The Modern Language Association (MLA) style is designed for the humanities (e.g. English, Spanish, German). These examples are adapted from the MLA Handbook for Writers of Research Papers and provides examples of how to document source material when preparing scholarly papers. Printed copies of the MLA Handbook are located in the citation manual collection by the reference desk (Call number: Reference LB2369.G53 2003).
You will need to cite your sources in two places within your
paper: in-text and bibliography
Part I outlines how to cite a source in the paragraph where you have quoted, summarized, or paraphrased from the source (called an in-text citation)
Part II outlines how to create an list of references, known as a bibliography, at the end of your paper that lists anything you cite.
You must cite the source of either a quotation or paraphrased material. Include the author's name and the page number(s) from which the material was taken in parentheses following the statement you make. If you mention the author in the text, you do not have to repeat his or her name in the citation. If you cite more than one work by the same author in your paper, you must include a short title to inform the reader of which work you are citing.
Author/editor. Title. Edition statement (if given). Place of publication: publisher, date. Medium. Source of electronic information (if available). Available: URL. Access date.
Unlandherm, Frank. Middle East studies resources . New York: Columbia University, 1997. Online. Columbia University: Available: http://www.columbia.edu/cu/libraries/indiv/area/MiddleEast/index.html. 19 August 1997.
Arab republic of Egypt. Austin, TX: Center for Middle East Studies, 1 June 1997. Online. Middle East Network Information Center. Available: http://menic.utexas.edu/menic/countries/egypt.html. 18 August 1997.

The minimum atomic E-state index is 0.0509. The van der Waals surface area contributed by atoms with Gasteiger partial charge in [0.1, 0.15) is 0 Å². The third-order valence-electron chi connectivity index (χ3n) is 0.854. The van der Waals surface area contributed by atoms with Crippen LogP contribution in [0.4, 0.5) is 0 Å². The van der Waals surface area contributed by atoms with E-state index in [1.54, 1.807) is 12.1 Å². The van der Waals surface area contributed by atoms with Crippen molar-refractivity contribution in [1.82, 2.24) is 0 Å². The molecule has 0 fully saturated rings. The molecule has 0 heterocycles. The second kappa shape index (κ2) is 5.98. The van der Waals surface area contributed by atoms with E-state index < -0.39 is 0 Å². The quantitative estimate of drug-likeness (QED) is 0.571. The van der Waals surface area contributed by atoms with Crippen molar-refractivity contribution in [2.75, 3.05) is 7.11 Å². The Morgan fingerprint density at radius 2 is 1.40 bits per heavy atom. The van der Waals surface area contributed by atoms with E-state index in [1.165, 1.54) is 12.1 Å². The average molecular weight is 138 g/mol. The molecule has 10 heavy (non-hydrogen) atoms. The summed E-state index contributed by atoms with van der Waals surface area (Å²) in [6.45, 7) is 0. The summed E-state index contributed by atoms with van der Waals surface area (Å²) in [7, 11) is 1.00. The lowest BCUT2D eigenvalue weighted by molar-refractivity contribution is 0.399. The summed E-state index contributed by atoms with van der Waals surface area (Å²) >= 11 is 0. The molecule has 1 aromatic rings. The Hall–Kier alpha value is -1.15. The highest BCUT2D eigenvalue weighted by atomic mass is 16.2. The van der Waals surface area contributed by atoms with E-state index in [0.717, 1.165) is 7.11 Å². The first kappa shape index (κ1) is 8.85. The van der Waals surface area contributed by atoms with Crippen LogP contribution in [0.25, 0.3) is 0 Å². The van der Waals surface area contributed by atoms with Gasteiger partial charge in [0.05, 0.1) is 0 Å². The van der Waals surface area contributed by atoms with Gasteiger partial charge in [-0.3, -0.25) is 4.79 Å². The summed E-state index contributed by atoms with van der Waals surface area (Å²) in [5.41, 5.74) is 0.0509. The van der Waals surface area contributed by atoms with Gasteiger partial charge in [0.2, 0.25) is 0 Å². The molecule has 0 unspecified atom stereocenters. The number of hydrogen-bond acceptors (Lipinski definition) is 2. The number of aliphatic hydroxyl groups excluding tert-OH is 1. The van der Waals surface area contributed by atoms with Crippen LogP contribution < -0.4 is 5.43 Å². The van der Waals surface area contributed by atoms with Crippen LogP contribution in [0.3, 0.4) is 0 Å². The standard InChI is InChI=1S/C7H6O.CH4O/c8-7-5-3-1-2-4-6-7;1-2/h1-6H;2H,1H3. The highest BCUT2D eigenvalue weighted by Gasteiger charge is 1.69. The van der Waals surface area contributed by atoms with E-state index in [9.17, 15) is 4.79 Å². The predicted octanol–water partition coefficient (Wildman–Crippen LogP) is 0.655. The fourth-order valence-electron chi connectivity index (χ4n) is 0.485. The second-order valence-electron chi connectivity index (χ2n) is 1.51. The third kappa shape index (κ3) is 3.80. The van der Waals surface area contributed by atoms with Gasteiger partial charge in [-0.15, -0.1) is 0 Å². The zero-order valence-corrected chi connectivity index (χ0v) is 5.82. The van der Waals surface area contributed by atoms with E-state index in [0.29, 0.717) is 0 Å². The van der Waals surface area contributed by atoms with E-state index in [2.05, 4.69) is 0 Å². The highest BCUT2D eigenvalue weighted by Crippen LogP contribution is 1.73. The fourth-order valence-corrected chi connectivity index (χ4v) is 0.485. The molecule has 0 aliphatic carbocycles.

For other examples of citing Internet resources see: The MLA Handbook for Writers of Research Papers. (Ref. LB 2369 .G53 2003) sections 5.9 (page 207), sections 6.4 (page 242).
The MLA website also has helpful info on their Frequently Asked Questions about MLA style page.
Zotero is a free, open source browser app that collects, manages, cites, and shares your research sources. It lives right in your web browser, and has a similar design to the iTunes library.
Students, faculty and staff have access to personal storage space on Willamette's network file server. The NetFiles storage space can be used to store and back up data for classes, projects and academic research. The file servers themselves are backed up regularly and data can be recovered in cases of local hard drive failures or accidental file corruption or deletion. All members of the community are strongly encouraged to save any files that cannot afford to be lost to their NetFiles storage space.
The disk quota for each account is 20 GB. You can check your current NetFiles disk usage online.
NetFiles makes daily copies of each stored file, called snapshots. These snapshots are user-accessible so you can retrieve your own files from a previous version. Please contact the WITS Help Desk or your user services consultant for help accessing or using the snapshots.
The file server may be accessed from any computer that has network connectivity. It is similar to DropBox or other on-line storage services - and it's completely free. Here's how to connect to your NetFiles storage:
On-Campus access: Map drives for PCs; Map drives for Macs OSX
Off-Campus access: Secure File Transfer Protocol (SFTP)
Personal Web Pages: Netfile directory
More info at: http://www.willamette.edu/wits/help/home/index.html